Entering a night sea battle is an awesome business.The enveloping darkness, hiding the enemy's.. seems a living thing, malignant and oppressive.Swishing water at the bow and stern mark an inexorable advance toward an unknown destiny.

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Re: 1939 Battleship Forces: US Navy vs Royal Navy

Postby alecsandros » Tue May 19, 2015 6:15 am

... Visual spoting at 40km does not imply firing at that range. Graf Spee, with an excellent 50x Zeiss optical rangefinder and Fumo23 radar set, and guns with range >36km, did not open fire until 21km.

1939 battlelines would be dependent on doctrine, and available guns and equipment. Most of the guns installed had maximum ballistic ranges of below 30km, and effective ranges below 27km due to elevation limitations (and many below 24km), so firings beyond 19km (70% of range) would have been remarkable, especialy without radar assistance.

British doctrine called for firings between 12 and 17km, and that was the band range for which the battleships and battlecruisers made firing trials.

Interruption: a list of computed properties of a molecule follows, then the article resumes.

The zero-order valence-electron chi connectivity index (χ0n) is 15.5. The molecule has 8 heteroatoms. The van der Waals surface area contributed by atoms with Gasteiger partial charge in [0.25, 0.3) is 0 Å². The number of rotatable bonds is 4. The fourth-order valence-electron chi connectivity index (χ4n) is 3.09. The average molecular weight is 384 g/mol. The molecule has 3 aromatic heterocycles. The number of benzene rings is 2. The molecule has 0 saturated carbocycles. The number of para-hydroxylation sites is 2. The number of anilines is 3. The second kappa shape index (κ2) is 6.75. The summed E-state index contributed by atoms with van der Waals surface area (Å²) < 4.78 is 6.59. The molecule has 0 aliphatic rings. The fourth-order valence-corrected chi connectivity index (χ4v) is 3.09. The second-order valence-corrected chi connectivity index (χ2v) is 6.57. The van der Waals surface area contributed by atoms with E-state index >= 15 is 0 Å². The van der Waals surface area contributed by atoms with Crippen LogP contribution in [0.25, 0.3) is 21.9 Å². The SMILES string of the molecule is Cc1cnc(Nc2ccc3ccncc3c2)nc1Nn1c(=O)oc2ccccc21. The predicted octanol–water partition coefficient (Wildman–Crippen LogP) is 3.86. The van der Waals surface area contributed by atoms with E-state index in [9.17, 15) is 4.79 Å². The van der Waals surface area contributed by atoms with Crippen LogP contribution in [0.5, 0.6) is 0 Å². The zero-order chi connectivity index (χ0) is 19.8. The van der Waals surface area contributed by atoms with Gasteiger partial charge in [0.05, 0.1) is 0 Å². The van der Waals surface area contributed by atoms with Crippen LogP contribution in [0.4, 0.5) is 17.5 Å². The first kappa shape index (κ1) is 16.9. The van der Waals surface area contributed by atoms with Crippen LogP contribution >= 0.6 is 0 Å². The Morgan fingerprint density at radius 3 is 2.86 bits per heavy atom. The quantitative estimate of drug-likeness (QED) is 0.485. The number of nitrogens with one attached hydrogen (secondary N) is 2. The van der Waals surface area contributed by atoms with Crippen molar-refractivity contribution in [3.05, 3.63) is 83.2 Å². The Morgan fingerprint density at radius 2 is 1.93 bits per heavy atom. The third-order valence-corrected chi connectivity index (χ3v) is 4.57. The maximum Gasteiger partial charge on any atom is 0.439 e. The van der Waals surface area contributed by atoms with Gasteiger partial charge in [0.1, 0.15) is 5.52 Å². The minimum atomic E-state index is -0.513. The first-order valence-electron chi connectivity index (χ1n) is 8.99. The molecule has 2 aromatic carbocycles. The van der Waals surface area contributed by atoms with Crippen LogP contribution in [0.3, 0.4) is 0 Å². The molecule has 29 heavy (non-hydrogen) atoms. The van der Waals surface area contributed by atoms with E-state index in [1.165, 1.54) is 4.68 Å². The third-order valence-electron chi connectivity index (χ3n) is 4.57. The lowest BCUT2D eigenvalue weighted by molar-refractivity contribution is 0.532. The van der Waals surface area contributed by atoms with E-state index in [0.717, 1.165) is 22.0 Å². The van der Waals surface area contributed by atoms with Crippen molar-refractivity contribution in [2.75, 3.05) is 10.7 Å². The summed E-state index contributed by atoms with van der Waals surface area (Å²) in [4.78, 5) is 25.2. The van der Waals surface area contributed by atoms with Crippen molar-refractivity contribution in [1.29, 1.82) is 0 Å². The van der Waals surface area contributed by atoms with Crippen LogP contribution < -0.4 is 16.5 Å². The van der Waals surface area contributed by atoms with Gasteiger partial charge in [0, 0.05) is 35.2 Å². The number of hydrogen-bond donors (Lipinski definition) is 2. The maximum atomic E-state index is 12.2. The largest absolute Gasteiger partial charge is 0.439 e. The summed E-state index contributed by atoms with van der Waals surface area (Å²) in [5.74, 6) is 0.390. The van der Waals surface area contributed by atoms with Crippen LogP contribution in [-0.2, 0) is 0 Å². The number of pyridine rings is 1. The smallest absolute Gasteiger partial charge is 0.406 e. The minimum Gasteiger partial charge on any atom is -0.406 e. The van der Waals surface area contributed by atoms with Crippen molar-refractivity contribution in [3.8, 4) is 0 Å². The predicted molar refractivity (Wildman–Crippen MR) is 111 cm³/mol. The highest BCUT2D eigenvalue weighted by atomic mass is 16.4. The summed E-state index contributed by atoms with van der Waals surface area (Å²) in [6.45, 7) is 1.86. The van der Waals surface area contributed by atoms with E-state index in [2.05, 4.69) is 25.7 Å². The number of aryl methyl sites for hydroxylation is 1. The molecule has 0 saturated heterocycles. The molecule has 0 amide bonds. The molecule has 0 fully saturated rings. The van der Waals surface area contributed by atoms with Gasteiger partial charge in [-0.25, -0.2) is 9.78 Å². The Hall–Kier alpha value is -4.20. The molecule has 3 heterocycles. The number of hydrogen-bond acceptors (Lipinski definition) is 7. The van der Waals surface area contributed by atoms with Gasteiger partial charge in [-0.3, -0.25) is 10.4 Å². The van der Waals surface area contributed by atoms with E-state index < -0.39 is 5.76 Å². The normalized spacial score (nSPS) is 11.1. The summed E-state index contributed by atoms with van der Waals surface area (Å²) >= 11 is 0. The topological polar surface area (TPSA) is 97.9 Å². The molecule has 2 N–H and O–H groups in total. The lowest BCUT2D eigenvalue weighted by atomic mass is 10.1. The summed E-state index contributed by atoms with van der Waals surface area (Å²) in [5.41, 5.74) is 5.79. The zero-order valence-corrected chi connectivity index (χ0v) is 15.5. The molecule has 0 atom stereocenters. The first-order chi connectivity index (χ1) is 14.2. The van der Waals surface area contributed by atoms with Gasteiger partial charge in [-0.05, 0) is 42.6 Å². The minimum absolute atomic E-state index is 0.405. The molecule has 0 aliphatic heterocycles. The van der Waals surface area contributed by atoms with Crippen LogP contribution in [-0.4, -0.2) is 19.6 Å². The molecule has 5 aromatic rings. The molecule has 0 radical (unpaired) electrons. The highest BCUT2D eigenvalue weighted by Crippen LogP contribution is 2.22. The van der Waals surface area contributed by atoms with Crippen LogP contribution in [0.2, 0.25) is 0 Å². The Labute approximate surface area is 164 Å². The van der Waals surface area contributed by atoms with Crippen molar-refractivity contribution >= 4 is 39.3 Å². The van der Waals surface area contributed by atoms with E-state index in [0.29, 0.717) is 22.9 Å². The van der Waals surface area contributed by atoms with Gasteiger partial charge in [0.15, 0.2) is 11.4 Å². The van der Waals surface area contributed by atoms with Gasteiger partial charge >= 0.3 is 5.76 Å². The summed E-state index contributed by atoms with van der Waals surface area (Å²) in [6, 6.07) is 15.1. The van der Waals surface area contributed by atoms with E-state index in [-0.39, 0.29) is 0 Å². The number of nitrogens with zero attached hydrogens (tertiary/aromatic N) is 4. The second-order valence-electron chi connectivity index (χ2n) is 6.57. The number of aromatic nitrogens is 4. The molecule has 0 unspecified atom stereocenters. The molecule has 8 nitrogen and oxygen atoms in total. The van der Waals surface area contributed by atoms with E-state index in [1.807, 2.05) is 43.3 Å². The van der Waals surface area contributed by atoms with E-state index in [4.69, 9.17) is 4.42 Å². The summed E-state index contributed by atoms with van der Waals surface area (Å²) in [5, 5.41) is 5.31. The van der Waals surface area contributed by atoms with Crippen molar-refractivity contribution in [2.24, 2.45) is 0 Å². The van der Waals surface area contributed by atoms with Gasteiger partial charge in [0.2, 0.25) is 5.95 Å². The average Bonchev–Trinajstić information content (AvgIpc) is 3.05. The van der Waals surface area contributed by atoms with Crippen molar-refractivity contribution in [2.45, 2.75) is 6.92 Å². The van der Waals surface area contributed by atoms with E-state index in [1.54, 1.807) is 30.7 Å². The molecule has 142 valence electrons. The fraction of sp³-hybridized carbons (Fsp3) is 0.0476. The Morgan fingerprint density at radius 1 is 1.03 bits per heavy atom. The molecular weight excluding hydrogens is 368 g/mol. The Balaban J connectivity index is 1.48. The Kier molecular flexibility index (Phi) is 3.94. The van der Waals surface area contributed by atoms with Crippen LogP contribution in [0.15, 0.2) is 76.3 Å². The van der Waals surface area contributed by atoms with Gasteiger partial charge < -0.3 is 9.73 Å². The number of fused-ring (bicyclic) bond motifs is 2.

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Re: 1939 Battleship Forces: US Navy vs Royal Navy

Postby Dave Saxton » Tue May 19, 2015 2:05 pm

alecsandros wrote:...Graf Spee ...and Fumo23 radar set, .


Not to nick pick, but just to set the record straight so errors are less likely to get repeated by future readers: Graf Spee was not equipped with what was later designated retroactively as a FuMO-23. It was designated the DeTe-I and operated on 60 cm instead of 80 cm. :D
Entering a night sea battle is an awesome business.The enveloping darkness, hiding the enemy's.. seems a living thing, malignant and oppressive.Swishing water at the bow and stern mark an inexorable advance toward an unknown destiny.

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Re: 1939 Battleship Forces: US Navy vs Royal Navy

Postby alecsandros » Tue May 19, 2015 3:50 pm

Dave Saxton wrote:
alecsandros wrote:...Graf Spee ...and Fumo23 radar set, .


Not to nick pick, but just to set the record straight so errors are less likely to get repeated by future readers: Graf Spee was not equipped with what was later designated retroactively as a FuMO-23. It was designated the DeTe-I and operated on 60 cm instead of 80 cm. :D

ok :)

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Re: 1939 Battleship Forces: US Navy vs Royal Navy

Postby Garyt » Tue May 19, 2015 6:23 pm

Most of the guns installed had maximum ballistic ranges of below 30km, and effective ranges below 27km due to elevation limitations


While this is true for those having 15 degree max elevation, the ship with limited to 15 degrees where outnumbered by those with a 30 degree or better elevation, at least in the US Navy.

There were a few that underwent reconstruction in the 30's and one of the changes was their maximum elevation was increased.